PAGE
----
Response assessments

Clinical benefit and toxicity of the systemic therapies were evaluated by the oncologist at each visit. Imaging assessments of treatment efficacy were performed according to the metastatic sites by bone scan, computerized tomography, magnetic resonance imaging, positron emission tomography, or ultrasonography.

Primary endpoint

The primary endpoint was OS, defined as the time from initiation of first-line systemic therapy to death from any cause or to last follow-up for survivors. Patients alive on August 31, 2012, were censored. Median OS with its 95% confidence interval (CI) and two-year OS were calculated using the Kaplan–Meier method.

Several potential prognostic factors were studied to determine their impact on OS. They included:

  • patient characteristics (age: <60 years versus ≥60 years, <65 years versus ≥65 years, <70 years versus ≥70 years; sex: male versus female)
  • prior nephrectomy (yes versus no)
  • metastases: at presentation (yes versus no); ≥ two metastatic sites (yes versus no); lung metastasis (yes versus no); bone metastasis (yes versus no); lymph node metastasis (yes versus no); liver metastasis (yes versus no); other metastasis (yes versus no)
  • metastasectomy (yes versus no)
  • systemic therapy (targeted therapy versus immunotherapy)

The analyses of prognostic factors were performed using a two-step approach. Firstly, the association of potential prognostic factors with OS was examined by univariate analysis, using the logrank test. Quantitative and qualitative variables were transformed, whenever possible, into dichotomic variables using different successive cutoff points. Secondly, all variables with a P-value <0.15 in univariate analysis were entered in a stepwise Cox proportional hazards regression model. The results of univariate and multivariate analyses are presented with hazard ratio, 95% CI, and P-value.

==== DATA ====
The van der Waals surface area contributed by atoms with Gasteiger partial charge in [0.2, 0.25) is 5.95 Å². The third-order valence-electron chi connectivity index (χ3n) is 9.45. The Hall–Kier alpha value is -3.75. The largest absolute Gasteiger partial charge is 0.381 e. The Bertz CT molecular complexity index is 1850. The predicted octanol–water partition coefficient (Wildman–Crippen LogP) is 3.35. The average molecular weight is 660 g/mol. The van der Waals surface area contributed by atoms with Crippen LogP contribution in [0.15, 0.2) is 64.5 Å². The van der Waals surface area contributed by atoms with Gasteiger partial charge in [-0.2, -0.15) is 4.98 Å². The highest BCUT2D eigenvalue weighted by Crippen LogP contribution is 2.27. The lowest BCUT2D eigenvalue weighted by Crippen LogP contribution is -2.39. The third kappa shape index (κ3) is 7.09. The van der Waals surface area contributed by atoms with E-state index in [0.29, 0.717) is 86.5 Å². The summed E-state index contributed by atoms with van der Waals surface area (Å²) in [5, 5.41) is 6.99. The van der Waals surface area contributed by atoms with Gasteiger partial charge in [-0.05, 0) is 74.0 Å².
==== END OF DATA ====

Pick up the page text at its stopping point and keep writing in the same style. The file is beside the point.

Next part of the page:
One potential prognostic factor, MSKCC risk group (and its risk factors), was not included in these analyses because data for more than 10% of patients was lacking. However, descriptive analyses of OS were performed.

Secondary endpoints

The secondary endpoints were first-line systemic therapy TTF and the impact of its duration on OS. TTF was defined as the time from initiation of systemic therapy to the date of disease progression (ie, the date of the visit with the oncologist who confirmed the progression), start of a new line of systemic therapy treatment, or death by any cause. Patients remaining on treatment at the time of analysis were censored. TTF was analyzed using the Kaplan–Meier method.

Statistical analysis